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Discussion Starter · #1 ·
In the flip house we just sold, the previous owner left behind 35 gallons of hydrofluoric acid. I removed it from the house before the buyers moved in, as I didn't want it left there for their 5 children to access. Figured I would call my county recycle place, and they would direct me how to deal with it.

Fast forward, one month, dozen phone calls, and a few emails, and it still sits in my garage, as nobody knows what to do with it. I am reaching out to you guys, to see if anyone knows a profession that may be able to put this stuff to good, safe use. According to Google, the main use is in refrigeration, but it is also used to etch metals. I only want to move this stuff one final time, as the 25 gallon container is awkward and heavy, not to mention extremely hazardous.
 

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Discussion Starter · #7 ·
Looked into neutralizing it, but you guys are correct that only small amounts at a time. A chemical engineer friend in working to find a solution also, and has told me this stuff is really bad, so not sure I wanna be pouring, mixing, etc. I think Joe Ordinary Citizen would make one phone call and then abandon it somewhere. I am no tree hugger, but wanna do the right thing. Shouldn't be this hard.

Robies link is in Texas. One place I called was gonna let me drop it off, but heir closest location was 250 miles from me (Ohio).
 

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Discussion Starter · #20 ·
Call your local college chemistry professor.
Call your local fire department and ask for the supervisor for the hazmat response team.
Call poison control.

Edit: If none of those work try Facebook marketplace or as a last resort craigslist.
Son in law is a firefighter, he was no help. Customer of mine is a chemical engineer. He got involved a couple days ago, and is currently looking for a solution through his contacts. It just blows my mind that I have worked so many avenues, and am not even close to a solution.
 

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Discussion Starter · #23 ·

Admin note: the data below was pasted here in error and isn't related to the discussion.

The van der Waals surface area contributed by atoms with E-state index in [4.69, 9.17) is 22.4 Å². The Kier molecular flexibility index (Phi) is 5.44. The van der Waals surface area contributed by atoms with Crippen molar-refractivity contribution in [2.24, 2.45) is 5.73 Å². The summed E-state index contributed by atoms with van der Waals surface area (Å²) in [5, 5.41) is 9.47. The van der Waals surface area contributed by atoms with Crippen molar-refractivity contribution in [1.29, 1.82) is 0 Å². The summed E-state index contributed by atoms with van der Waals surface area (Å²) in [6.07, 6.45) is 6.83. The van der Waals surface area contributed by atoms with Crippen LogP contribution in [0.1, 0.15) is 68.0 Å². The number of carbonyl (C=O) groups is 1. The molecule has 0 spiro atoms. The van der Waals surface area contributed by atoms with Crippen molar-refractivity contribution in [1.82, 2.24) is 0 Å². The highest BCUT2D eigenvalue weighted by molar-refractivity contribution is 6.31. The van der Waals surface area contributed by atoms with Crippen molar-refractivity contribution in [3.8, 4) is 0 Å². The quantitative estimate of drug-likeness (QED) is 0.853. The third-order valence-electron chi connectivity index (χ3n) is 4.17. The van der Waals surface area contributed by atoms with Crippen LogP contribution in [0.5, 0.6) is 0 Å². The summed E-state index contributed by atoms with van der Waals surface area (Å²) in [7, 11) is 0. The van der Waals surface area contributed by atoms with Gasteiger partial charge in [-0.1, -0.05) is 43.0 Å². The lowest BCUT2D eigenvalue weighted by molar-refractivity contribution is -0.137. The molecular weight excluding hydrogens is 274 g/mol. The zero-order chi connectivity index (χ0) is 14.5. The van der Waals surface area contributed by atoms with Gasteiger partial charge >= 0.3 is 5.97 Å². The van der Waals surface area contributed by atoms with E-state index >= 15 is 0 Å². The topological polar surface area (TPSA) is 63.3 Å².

I can't believe you moved it once!

If no solution is available, built a big box around it, fasten that box to the concrete floor, and sell the house as is. Not your problem any more.
Didn't know quite as much when I moved it, ignorance is bliss I guess. I did wrap it with a moving blanket, and was wearing long sleeves. No regrets, as I would be beside myself if one of those kids got exposed. It is hard to pick up, as the container has a handle on top, but trying to lift it that way puts pressure on it and it wants to gurgle out. I just bear hugged it and lifted it into my truck. Probably about 200 pounds. Didn't want to lift it from the floor again, so now it is sitting on my Keter table so I can grab it one more time and shift it into my van.
 

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Discussion Starter · #26 ·
I bet you a dozen donuts that if you had called the fire department when you first discovered it the city would’ve taken possession of it and it would be their problem. (Cause lawyers, they would’ve taken it because of the liability if they didn’t.)

it blows my mind that you stumbled across 35 gallons that someone abandoned!!! Maybe you’ll have the same luck when buying lottery tickets lol.
This house was full of stuff. The guy worked as a mortician, owned a print shop, and his wife did catering at some point. Found a bunch of embalming fluids, print type set, glassware, co2 cannisters, and tons of other misc furniture etc.
 

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Discussion Starter · #30 ·
My first call was to my county recycle program. You can bring stuff in once a week for about half of the year. They said with HF, they could only take 5 gallons and it had to be in the original container. I explained my situation, and they gave me three phone referrals. One was out of state, one was commercial only, and the other has failed to follow up, even when I pressed "1" for hazardous chemical spill.
 

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Discussion Starter · #59 ·
I'm still stuck on the "I bear hugged it and lifted it into my truck and now it is on a teetering Keter table and might fall over at any time." line.

That's crazy town stuff right there.

I paraphrased a bit, but that's where I'm stuck.

Sent from my SM-N975U using Tapatalk